Life Imitating Surrealism
By John Schoneboom
Marcel Mariën, "The Untraceable"
In 1958, a Belgian surrealist and public relations professional called Marcel Mariën drew up a tongue-in-cheek political program that would play people for fools and then shock them into revolution by exposing its own trickery. At least, I think it was tongue in cheek; after all, it was published in a surrealist journal: Les lèvres nues. In any case, much of Mariën's surrealist concept of propaganda -- bringing two bastard children of Freud together in one playground -- turns out to resonate uncannily with the world we inhabit today.
Modern propaganda began, it is widely held, with one Edward Bernays, who was also the nephew of Sigmund Freud himself. Bernays drew on his uncle's theories of the unconscious in a purposive way to evoke and manipulate people's desires in a highly instrumentalized fashion. His 1928 book Propaganda described concepts that would be widely employed to sell everything from anti-Communist hysteria to Madame Walker's All-Purpose Hair Conditioning Cream. During the same decade, an ocean away, the Surrealists were going in the opposite direction with the same Freudian inspiration. As Hagen Schölzel argues, while both schools of thought understood the potential of the unconscious to change human behavior, Bernays sought to create order from chaos and the Surrealists sought the reverse: liberation of the chaos of desire from the remorseless constraints of socially imposed order. As a professional public relations specialist and a surrealist artist who was close friends with René Magritte, Marcel Mariën was ideally placed to fuse the two disciplines to pointed effect.
Mariën's program involved the creation of two spurious political parties, the Imaginary Party and the Counter Party. Unknown to all but the masterminds, they would secretly share not only the same goals, but a common physical headquarters. The parties would have two faces: one public and legal, the other secret and illegal. By delivering professional quality rhetoric of the precise sort most deeply desired by a hungry public, the parties would between the two of them secure a parliamentary mandate. The campaign would be built from a foundation of "leisure clubs", nominally staunchly anti-political and non-ideological to cater to the mood of the times. The parties would consciously avoid using normal political language, style, symbols, and rites, in order to "mask" the political nature of the enterprise. From this base a "grassroots" movement would gradually be developed. The secret headquarters, run by a tiny number of elite representatives, would be funded by crime and terrorism. In Mariën's Al Capone-echoing words:
"[T]he single opportunity to procure that money obviously consists in getting it there, where it is. [...] A blade against the throat, the threat of some Asian torture as well as hostage-taking would make each bank manager a precious and entirely compliant auxiliary tool. [...] Employees and customers [...] are not at all prepared to resist the onslaught of machine pistols, hand grenades, teargas or, if necessary, flamethrowers."
The campaigns themselves would be initially sparked by undercover operatives employing word of mouth in casual leisure settings, and then reinforced and amplified by a full multimedia propaganda onslaught designed by marketing professionals. Men of vision and independence, who might engage in unwanted critical thinking, would be identified as quickly as possible and tossed out. Petty inter-party disputes over minor differences would be encouraged as "artificial competition." Any resemblance between Mariën's scenario and the corruption-soaked Republican-Democrat convergence around issues of war, surveillance, and corporatism may be purely coincidental, but it's not the least striking parallel I've ever seen. Ultimately, in Mariën's program, the secret common purpose is revealed, starting with an "accidental" leak about the shared headquarters that quickly unravels the whole operation, providing a psychological shock that stimulates a spontaneous people's revolution. I'm presuming everyone lives happily ever after once that happens.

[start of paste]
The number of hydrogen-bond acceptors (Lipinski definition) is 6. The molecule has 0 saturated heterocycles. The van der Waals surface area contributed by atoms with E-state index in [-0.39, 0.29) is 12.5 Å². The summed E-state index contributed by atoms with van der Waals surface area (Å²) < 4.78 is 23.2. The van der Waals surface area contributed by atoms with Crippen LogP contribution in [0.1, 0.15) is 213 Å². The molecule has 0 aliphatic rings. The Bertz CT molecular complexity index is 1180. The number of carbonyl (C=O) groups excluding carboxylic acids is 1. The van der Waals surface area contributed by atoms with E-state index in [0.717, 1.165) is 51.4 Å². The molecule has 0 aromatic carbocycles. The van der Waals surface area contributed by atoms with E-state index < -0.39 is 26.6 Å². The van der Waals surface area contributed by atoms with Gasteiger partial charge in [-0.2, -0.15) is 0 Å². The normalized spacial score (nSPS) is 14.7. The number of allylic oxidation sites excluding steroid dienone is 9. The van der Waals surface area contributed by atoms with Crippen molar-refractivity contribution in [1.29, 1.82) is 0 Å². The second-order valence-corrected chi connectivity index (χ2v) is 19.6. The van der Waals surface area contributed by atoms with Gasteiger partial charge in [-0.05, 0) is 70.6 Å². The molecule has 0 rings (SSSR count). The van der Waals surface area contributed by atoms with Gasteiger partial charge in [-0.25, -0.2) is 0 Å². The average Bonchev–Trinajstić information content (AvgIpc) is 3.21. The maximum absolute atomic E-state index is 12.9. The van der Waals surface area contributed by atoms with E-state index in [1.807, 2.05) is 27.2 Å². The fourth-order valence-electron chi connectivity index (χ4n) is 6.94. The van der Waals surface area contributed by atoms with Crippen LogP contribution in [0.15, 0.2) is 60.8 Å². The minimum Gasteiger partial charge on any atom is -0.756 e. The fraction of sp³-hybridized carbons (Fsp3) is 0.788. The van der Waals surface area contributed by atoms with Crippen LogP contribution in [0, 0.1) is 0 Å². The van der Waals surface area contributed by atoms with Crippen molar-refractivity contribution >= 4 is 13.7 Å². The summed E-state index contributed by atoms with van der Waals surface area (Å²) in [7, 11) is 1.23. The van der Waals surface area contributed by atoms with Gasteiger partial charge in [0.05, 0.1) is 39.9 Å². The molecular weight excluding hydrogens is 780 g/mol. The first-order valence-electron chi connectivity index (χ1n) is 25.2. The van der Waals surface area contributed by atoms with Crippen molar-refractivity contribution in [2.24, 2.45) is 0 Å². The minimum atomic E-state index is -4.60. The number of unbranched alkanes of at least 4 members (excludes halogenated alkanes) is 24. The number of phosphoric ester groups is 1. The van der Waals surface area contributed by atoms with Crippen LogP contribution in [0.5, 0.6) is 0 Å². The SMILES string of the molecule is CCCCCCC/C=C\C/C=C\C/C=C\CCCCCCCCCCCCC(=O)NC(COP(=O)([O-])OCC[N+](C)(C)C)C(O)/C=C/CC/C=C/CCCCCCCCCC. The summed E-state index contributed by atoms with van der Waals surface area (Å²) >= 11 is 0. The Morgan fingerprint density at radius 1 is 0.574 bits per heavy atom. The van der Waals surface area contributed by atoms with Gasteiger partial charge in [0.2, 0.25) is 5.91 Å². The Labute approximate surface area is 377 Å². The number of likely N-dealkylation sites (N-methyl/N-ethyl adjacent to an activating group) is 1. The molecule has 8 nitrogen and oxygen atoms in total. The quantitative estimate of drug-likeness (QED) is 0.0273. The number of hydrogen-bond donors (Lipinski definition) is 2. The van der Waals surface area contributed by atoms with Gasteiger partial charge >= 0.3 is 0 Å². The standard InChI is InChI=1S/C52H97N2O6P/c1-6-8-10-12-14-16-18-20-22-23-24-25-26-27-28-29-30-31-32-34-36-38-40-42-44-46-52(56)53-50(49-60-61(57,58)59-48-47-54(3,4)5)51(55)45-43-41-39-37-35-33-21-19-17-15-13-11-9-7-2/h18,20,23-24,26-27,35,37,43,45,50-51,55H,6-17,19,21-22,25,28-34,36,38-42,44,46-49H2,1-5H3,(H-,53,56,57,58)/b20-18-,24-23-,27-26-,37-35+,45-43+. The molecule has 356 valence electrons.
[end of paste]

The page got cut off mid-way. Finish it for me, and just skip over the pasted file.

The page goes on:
Schölzel wrestles with whether this sort of surrealist discourse constitutes a form of terrorism, or whether it exceeds its literal bounds as a form of black humor. In light of the fact that the program is obviously quite funny, it may be tempting to dismiss the former possibility out of hand. But strangely enough, no less a personage than Jean Clair, a former director of the Picasso Museum in Paris, wrote a scathing article in November 2001 that quite seriously and unironically blamed Surrealism for the attacks of 9/11. One needn't be quite so literal to see in Surrealism some loosely defined form of terrorism, if only aesthetic, cultural, or psychological. Certainly, they hoped to inspire revolution. This last step in Mariën's program -- the payoff, the people's revolutionary rebuke of mass deception -- is perhaps the one element where life has yet to imitate art. But perhaps it is imitating it in slow motion. As Freudians, propagandists, and surrealists alike know all too well, one always has one's dreams.
Bernays, Edward, 1928. Propaganda. New York: H. Liveright.
Clair, Jean, 2001. Surrealism and the demoralization of the West. Le Monde, 22 November 2001.
Mariën, Marcel, 1958. Théorie de la révolution mondiale immédiate [Theory of the Immediate World Revolution]. Les lèvres nues 11/12.
Schölzel, Hagen, 2014. Surrealistic communication as symbolic terrorism: The example of Marcel Mariën's theory of political campaigning. Public Relations Inquiry, Vol 3(2), pp 193-207.